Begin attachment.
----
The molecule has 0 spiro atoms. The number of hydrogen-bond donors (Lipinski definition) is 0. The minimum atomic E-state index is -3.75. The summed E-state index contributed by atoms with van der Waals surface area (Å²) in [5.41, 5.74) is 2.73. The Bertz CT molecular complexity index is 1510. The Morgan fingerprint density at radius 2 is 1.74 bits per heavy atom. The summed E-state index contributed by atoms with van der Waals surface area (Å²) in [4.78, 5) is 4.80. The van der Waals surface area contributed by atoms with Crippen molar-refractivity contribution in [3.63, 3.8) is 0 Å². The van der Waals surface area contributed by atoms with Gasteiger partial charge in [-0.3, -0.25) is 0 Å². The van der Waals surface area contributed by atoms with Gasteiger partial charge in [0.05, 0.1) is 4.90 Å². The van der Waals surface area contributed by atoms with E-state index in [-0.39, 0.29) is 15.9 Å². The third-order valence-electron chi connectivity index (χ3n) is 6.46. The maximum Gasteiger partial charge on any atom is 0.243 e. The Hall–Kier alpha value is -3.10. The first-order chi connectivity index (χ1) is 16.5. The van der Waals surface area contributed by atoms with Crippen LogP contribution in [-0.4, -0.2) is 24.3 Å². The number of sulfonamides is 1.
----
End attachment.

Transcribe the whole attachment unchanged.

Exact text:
The molecule has 0 spiro atoms. The number of hydrogen-bond donors (Lipinski definition) is 0. The minimum atomic E-state index is -3.75. The summed E-state index contributed by atoms with van der Waals surface area (Å²) in [5.41, 5.74) is 2.73. The Bertz CT molecular complexity index is 1510. The Morgan fingerprint density at radius 2 is 1.74 bits per heavy atom. The summed E-state index contributed by atoms with van der Waals surface area (Å²) in [4.78, 5) is 4.80. The van der Waals surface area contributed by atoms with Crippen molar-refractivity contribution in [3.63, 3.8) is 0 Å². The van der Waals surface area contributed by atoms with Gasteiger partial charge in [-0.3, -0.25) is 0 Å². The van der Waals surface area contributed by atoms with Gasteiger partial charge in [0.05, 0.1) is 4.90 Å². The van der Waals surface area contributed by atoms with E-state index in [-0.39, 0.29) is 15.9 Å². The third-order valence-electron chi connectivity index (χ3n) is 6.46. The maximum Gasteiger partial charge on any atom is 0.243 e. The Hall–Kier alpha value is -3.10. The first-order chi connectivity index (χ1) is 16.5. The van der Waals surface area contributed by atoms with Crippen LogP contribution in [-0.4, -0.2) is 24.3 Å². The number of sulfonamides is 1.